C1883

Alexander Hay's Residence.

Artist:

Louis Henn & Co.

Mount Breckon, Victor Harbour is a 38-room residence, originally located on 160 acres (65 ha) designed by William McMinn in a Gothic Revival style, and completed in 1881. The house was one of the largest residences in Australia at that … Read Full Description

$A 450

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S/N: SC-1883-HEN-4–224859
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Details

Full Title:

Alexander Hay’s Residence.

Date:

C1883

Artist:

Louis Henn & Co.

Condition:

In good condition.

Technique:

Hand coloured lithograph.

Image Size: 

370mm 
x 290mm
AUTHENTICITY
Alexander Hay's Residence. - Antique View from 1883

Genuine antique
dated:

1883

Description:

Mount Breckon, Victor Harbour is a 38-room residence, originally located on 160 acres (65 ha) designed by William McMinn in a Gothic Revival style, and completed in 1881. The house was one of the largest residences in Australia at that time, with a floor area of 19,000 square feet (1,800 m2), sixty rooms, two cellars and a five-storey tower. It was commissioned by Alexander Hay, a prominent politician, farmer, and wealthy Rundle Street merchant, and cost ₤25,000 to build. It was originally used as a summer retreat. Hay died in 1898.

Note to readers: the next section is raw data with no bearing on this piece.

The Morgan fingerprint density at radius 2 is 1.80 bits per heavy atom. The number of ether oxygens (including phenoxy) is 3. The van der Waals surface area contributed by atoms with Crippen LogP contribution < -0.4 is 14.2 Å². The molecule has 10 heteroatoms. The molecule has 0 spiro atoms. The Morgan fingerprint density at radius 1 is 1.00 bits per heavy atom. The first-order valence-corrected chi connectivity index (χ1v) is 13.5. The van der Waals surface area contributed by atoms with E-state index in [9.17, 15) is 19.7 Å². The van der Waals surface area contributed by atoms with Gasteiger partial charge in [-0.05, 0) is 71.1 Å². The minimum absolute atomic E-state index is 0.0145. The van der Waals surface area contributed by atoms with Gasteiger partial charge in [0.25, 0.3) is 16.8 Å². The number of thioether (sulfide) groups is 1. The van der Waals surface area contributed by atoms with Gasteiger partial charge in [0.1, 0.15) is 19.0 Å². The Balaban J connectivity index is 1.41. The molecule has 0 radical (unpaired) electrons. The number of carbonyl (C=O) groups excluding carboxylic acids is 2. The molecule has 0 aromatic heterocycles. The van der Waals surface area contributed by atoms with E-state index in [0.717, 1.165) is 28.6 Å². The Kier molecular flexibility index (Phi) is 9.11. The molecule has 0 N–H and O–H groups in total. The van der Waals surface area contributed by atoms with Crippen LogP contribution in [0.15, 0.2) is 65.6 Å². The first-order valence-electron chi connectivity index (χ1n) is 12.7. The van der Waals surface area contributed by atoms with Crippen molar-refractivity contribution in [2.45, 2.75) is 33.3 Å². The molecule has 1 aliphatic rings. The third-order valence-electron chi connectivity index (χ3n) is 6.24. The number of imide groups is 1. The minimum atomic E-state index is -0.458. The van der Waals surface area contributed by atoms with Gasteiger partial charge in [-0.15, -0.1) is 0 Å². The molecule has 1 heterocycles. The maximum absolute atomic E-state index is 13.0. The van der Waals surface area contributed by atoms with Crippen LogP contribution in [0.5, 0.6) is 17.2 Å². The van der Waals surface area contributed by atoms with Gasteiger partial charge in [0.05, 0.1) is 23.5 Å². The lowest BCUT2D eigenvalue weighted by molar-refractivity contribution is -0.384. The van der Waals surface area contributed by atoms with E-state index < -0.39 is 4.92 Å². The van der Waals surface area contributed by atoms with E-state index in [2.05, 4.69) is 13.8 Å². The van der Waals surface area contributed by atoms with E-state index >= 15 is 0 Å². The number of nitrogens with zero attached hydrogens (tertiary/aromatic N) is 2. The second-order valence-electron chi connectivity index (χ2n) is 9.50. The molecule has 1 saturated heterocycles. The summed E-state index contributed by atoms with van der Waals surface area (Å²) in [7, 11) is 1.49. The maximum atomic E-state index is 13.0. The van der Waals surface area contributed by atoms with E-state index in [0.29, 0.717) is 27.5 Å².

In 1908 the house was destroyed by fire; due to inadequate insurance coverage, the Hay family did not rebuild the ruin. The following year Hay’s widow and a daughter were lost on the ill-fated SS Waratah. The house was acquired by W.F. Connell, and reconstructed as the “Mount Breckan Club”, a high-class guest house. By 1913 it had 38 rooms and a golf course. At the same time, 57 housing blocks on the estate were surveyed and sold. Later the Commonwealth Government bought the house for use as a rehabilitation and training facility for the Royal Australian Air Force. By 1994 the house was in poor state with signs of damp in the walls and ceiling, and had been vandalised with windows smashed, door furniture stolen, gutters rusted and leaking into the house, and graffiti in nearly every room. In 1996 Mount Breckan was bought by the Baron and Baroness of Ballintober, who subsequently restored the residence. Heritage master painter Clive Holden was commissioned to restore the entrance and staircase. Historic decorative techniques such as wood-graining, marbling, and stencilling were used.[citation needed] The main part of the building is now used as their private residence, with the remainder of the building used for accommodation and functions.

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